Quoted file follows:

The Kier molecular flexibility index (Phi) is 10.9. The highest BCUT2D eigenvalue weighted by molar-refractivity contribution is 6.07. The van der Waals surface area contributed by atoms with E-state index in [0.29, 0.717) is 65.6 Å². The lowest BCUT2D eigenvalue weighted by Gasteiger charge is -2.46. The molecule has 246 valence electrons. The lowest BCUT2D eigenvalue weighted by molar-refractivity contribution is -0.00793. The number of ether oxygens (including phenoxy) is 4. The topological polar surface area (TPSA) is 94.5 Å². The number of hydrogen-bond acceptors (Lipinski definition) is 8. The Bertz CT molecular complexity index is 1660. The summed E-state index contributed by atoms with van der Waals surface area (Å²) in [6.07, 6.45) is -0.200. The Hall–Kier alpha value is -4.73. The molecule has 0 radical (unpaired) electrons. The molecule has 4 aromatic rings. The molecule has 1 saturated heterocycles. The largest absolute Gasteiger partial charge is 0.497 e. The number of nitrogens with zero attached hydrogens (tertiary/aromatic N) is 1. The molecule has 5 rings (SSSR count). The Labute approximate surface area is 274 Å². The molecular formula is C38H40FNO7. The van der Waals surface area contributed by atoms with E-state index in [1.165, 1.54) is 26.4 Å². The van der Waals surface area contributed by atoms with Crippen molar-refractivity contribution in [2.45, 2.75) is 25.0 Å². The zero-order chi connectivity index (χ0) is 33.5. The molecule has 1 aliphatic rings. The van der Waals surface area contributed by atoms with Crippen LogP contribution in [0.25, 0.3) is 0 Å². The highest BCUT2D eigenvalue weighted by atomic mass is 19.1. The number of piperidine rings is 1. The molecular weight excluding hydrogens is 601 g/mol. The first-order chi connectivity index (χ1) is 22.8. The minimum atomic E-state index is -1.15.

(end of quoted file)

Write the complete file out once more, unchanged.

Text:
The Kier molecular flexibility index (Phi) is 10.9. The highest BCUT2D eigenvalue weighted by molar-refractivity contribution is 6.07. The van der Waals surface area contributed by atoms with E-state index in [0.29, 0.717) is 65.6 Å². The lowest BCUT2D eigenvalue weighted by Gasteiger charge is -2.46. The molecule has 246 valence electrons. The lowest BCUT2D eigenvalue weighted by molar-refractivity contribution is -0.00793. The number of ether oxygens (including phenoxy) is 4. The topological polar surface area (TPSA) is 94.5 Å². The number of hydrogen-bond acceptors (Lipinski definition) is 8. The Bertz CT molecular complexity index is 1660. The summed E-state index contributed by atoms with van der Waals surface area (Å²) in [6.07, 6.45) is -0.200. The Hall–Kier alpha value is -4.73. The molecule has 0 radical (unpaired) electrons. The molecule has 4 aromatic rings. The molecule has 1 saturated heterocycles. The largest absolute Gasteiger partial charge is 0.497 e. The number of nitrogens with zero attached hydrogens (tertiary/aromatic N) is 1. The molecule has 5 rings (SSSR count). The Labute approximate surface area is 274 Å². The molecular formula is C38H40FNO7. The van der Waals surface area contributed by atoms with E-state index in [1.165, 1.54) is 26.4 Å². The van der Waals surface area contributed by atoms with Crippen molar-refractivity contribution in [2.45, 2.75) is 25.0 Å². The zero-order chi connectivity index (χ0) is 33.5. The molecule has 1 aliphatic rings. The van der Waals surface area contributed by atoms with Crippen LogP contribution in [0.25, 0.3) is 0 Å². The highest BCUT2D eigenvalue weighted by atomic mass is 19.1. The number of piperidine rings is 1. The molecular weight excluding hydrogens is 601 g/mol. The first-order chi connectivity index (χ1) is 22.8. The minimum atomic E-state index is -1.15.